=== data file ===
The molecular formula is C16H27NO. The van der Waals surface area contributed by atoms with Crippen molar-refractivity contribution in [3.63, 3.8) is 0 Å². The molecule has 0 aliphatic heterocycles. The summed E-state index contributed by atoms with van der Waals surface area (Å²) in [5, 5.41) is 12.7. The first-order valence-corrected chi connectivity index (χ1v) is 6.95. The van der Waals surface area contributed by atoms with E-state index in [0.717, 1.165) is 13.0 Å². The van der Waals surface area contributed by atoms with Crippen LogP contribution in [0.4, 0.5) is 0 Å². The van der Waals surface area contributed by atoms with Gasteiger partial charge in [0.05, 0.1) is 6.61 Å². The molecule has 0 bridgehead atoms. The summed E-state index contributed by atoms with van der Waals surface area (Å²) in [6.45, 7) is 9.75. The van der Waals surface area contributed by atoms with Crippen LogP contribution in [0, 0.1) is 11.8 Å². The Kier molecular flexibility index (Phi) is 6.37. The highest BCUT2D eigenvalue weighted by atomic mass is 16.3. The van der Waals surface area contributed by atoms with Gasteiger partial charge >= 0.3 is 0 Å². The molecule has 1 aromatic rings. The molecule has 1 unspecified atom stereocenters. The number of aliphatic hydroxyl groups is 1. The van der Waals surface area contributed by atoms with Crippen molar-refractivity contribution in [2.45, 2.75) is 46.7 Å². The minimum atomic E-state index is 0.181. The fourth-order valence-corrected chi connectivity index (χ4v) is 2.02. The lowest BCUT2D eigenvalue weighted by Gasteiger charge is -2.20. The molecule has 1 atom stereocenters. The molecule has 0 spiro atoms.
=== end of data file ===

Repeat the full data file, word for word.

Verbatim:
The molecular formula is C16H27NO. The van der Waals surface area contributed by atoms with Crippen molar-refractivity contribution in [3.63, 3.8) is 0 Å². The molecule has 0 aliphatic heterocycles. The summed E-state index contributed by atoms with van der Waals surface area (Å²) in [5, 5.41) is 12.7. The first-order valence-corrected chi connectivity index (χ1v) is 6.95. The van der Waals surface area contributed by atoms with E-state index in [0.717, 1.165) is 13.0 Å². The van der Waals surface area contributed by atoms with Crippen LogP contribution in [0.4, 0.5) is 0 Å². The van der Waals surface area contributed by atoms with Gasteiger partial charge in [0.05, 0.1) is 6.61 Å². The molecule has 0 bridgehead atoms. The summed E-state index contributed by atoms with van der Waals surface area (Å²) in [6.45, 7) is 9.75. The van der Waals surface area contributed by atoms with Crippen LogP contribution in [0, 0.1) is 11.8 Å². The Kier molecular flexibility index (Phi) is 6.37. The highest BCUT2D eigenvalue weighted by atomic mass is 16.3. The van der Waals surface area contributed by atoms with Gasteiger partial charge >= 0.3 is 0 Å². The molecule has 1 aromatic rings. The molecule has 1 unspecified atom stereocenters. The number of aliphatic hydroxyl groups is 1. The van der Waals surface area contributed by atoms with Crippen molar-refractivity contribution in [2.45, 2.75) is 46.7 Å². The minimum atomic E-state index is 0.181. The fourth-order valence-corrected chi connectivity index (χ4v) is 2.02. The lowest BCUT2D eigenvalue weighted by Gasteiger charge is -2.20. The molecule has 1 atom stereocenters. The molecule has 0 spiro atoms.